# Solving logarithmic equations

Q:  Solve
log16x + log4x + log2x = 7

A:  It is easier (though not always necessary) to have all of the logs in the same base to proceed.  Since that is not the case, we need to use the change of base formula to put all of the logs into the same base.

Change of base formula says:
logab = logcb / logcwhere c can be any base of your choosing

What base should we go to?  Since 16, 4 and 2 can all be formed by powers of 2, let’s go to base 2:

log16x + log4x + log2x = 7

log2x / log216 + log2x / log24 + log2x / log22 = 7

Now, we can simplify:

log2x / 4 + log2x / 2 + log2x / 1 = 7

1/4 log2x + 1/2 log2x + log2x = 7

7/4 log2x = 7

log2x = 7 *(4/7)

log2x = 4  (remember, this reads:  the power you put on 2 to get x is 4)

x = 16

# Solving Exponential Equations by Factoring

Q:  Solve for x:
22x + 2x+2 – 12 = 0

A:  The first thing we need to notice (from practice and experience) is that we can re-write this like so using our knowledge / rules of exponents:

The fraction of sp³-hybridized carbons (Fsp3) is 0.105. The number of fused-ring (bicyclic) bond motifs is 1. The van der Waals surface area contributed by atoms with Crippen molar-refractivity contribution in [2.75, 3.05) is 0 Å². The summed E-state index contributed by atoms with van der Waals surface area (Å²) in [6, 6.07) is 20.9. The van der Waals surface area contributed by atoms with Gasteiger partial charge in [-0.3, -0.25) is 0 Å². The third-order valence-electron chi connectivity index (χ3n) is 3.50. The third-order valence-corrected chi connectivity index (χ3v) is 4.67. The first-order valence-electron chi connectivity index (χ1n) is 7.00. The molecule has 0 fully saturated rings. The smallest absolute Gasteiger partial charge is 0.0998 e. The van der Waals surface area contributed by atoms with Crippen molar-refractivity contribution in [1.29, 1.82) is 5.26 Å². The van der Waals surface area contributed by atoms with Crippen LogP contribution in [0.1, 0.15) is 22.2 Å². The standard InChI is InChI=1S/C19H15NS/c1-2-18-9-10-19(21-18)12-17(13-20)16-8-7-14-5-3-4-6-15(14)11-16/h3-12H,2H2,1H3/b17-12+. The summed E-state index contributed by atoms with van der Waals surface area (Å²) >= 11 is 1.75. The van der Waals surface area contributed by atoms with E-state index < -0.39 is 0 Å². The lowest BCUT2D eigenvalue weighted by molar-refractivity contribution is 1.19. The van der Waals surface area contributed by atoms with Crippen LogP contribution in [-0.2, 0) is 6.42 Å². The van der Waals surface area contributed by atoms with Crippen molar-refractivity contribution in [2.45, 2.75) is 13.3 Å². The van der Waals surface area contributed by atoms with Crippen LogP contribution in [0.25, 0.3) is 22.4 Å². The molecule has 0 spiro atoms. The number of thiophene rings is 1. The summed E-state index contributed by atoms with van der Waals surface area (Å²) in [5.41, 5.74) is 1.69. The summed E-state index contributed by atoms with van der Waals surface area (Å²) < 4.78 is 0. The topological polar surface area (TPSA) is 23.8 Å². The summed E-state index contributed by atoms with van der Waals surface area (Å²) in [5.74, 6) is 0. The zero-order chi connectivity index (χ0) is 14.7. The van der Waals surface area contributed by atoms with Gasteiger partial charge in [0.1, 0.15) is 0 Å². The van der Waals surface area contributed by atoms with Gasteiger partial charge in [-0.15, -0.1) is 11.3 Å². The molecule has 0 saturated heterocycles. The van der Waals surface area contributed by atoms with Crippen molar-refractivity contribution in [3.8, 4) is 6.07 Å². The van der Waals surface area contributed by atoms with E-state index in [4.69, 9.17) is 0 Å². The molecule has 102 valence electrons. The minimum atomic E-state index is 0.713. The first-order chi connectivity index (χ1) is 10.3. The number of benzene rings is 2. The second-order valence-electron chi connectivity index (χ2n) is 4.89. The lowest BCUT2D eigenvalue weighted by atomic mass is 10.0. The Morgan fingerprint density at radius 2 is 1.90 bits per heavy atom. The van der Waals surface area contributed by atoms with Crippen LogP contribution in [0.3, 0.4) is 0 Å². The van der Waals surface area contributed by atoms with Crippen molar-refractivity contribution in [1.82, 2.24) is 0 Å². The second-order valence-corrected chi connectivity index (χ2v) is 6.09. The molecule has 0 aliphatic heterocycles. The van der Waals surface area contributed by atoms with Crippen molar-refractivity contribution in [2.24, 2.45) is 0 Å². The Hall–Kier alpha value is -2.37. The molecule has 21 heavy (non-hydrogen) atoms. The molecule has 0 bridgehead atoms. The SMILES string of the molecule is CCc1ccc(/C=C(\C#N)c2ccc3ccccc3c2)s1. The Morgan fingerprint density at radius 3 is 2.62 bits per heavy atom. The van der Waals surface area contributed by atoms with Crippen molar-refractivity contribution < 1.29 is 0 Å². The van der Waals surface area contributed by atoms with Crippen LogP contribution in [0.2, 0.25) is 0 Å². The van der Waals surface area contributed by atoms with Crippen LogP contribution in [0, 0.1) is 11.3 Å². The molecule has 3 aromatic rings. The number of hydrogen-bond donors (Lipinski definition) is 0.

(2x)2 + 22*2x – 12 = 0
Now simplify a little:

(2x)2 + 4*2x – 12 = 0

So, look at this in a new light.  What if we substitute each 2x with y?

(2x)2 + 4*2x – 12 = 0   turns into   y2 + 4*y – 12 = 0

(this isn’t necessary, but is helpful for visualization)

We see this is in the form of a quadratic and can be factored:

(y + 6)(y – 2) = 0

So, y = -6 or y = 2

Remember, y was a substitution for 2x. So, we really have:
2x = -6   or   2x = 2

2x = -6

Solve for x by taking the log of both sides (you can use the log of any base: log base 10, log base 2, natural log):

log(2x)= log(-6)
We can stop right here because you cannot take the log of a negative number. This equations yields no solutions.

So, the second equation:

2x = 2
log(2x) = log(2)

Logarithm rules say that the x exponent can come down as a multiplier like so:

x*log(2) = log(2)

Divide both sides by log(2) to get:

x = 1.

# Negative Exponent Examples and Basics

Q:  What is a negative exponent?  What does a negative exponent do?

A:  A negative exponent is just notation that can be used to represent a reciprocal.  Let me show you some examples:

x – 1 = 1/x1 or 1/x

x-2 = 1/x2

4 – 1 = 1/41 or 1/4

4 – 2 = 1/42 = 1/16

Those are the basics.  Let’s look at a few more complicated examples of how negative exponents affect an expression:

3x – 4 = 3/x4

4x6y – 3 = 4x6/y3

OR… If the negative exponent is affecting something in a denominator, it will move it to the numerator like so:

1/x – 5 = 1*x5 = x5

6/y – 7 = 6y7

These are just a few basic examples to show you how negative exponents work. Of course things can get more difficult.